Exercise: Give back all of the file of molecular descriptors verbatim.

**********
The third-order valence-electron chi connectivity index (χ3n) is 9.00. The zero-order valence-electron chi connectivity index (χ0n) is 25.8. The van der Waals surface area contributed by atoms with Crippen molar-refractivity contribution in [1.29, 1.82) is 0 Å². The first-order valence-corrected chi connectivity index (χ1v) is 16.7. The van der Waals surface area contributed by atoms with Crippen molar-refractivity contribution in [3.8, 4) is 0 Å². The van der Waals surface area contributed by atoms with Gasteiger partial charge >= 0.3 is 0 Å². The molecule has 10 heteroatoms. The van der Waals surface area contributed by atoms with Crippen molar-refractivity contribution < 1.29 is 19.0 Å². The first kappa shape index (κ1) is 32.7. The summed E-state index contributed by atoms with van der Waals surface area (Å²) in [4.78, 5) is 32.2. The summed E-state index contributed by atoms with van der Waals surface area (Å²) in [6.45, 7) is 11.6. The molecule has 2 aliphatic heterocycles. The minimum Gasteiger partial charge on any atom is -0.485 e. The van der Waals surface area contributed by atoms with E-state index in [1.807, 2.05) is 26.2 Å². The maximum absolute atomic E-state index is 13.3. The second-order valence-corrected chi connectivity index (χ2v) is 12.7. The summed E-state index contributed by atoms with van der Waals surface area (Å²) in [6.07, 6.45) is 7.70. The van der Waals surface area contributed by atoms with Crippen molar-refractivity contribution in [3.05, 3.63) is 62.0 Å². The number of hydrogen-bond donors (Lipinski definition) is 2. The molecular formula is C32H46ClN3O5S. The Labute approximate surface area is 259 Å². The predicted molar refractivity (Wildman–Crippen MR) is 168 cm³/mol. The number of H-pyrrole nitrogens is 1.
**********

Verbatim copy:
The third-order valence-electron chi connectivity index (χ3n) is 9.00. The zero-order valence-electron chi connectivity index (χ0n) is 25.8. The van der Waals surface area contributed by atoms with Crippen molar-refractivity contribution in [1.29, 1.82) is 0 Å². The first-order valence-corrected chi connectivity index (χ1v) is 16.7. The van der Waals surface area contributed by atoms with Crippen molar-refractivity contribution in [3.8, 4) is 0 Å². The van der Waals surface area contributed by atoms with Gasteiger partial charge >= 0.3 is 0 Å². The molecule has 10 heteroatoms. The van der Waals surface area contributed by atoms with Crippen molar-refractivity contribution < 1.29 is 19.0 Å². The first kappa shape index (κ1) is 32.7. The summed E-state index contributed by atoms with van der Waals surface area (Å²) in [4.78, 5) is 32.2. The summed E-state index contributed by atoms with van der Waals surface area (Å²) in [6.45, 7) is 11.6. The molecule has 2 aliphatic heterocycles. The minimum Gasteiger partial charge on any atom is -0.485 e. The van der Waals surface area contributed by atoms with E-state index in [1.807, 2.05) is 26.2 Å². The maximum absolute atomic E-state index is 13.3. The second-order valence-corrected chi connectivity index (χ2v) is 12.7. The summed E-state index contributed by atoms with van der Waals surface area (Å²) in [6.07, 6.45) is 7.70. The van der Waals surface area contributed by atoms with Crippen molar-refractivity contribution in [3.05, 3.63) is 62.0 Å². The number of hydrogen-bond donors (Lipinski definition) is 2. The molecular formula is C32H46ClN3O5S. The Labute approximate surface area is 259 Å². The predicted molar refractivity (Wildman–Crippen MR) is 168 cm³/mol. The number of H-pyrrole nitrogens is 1.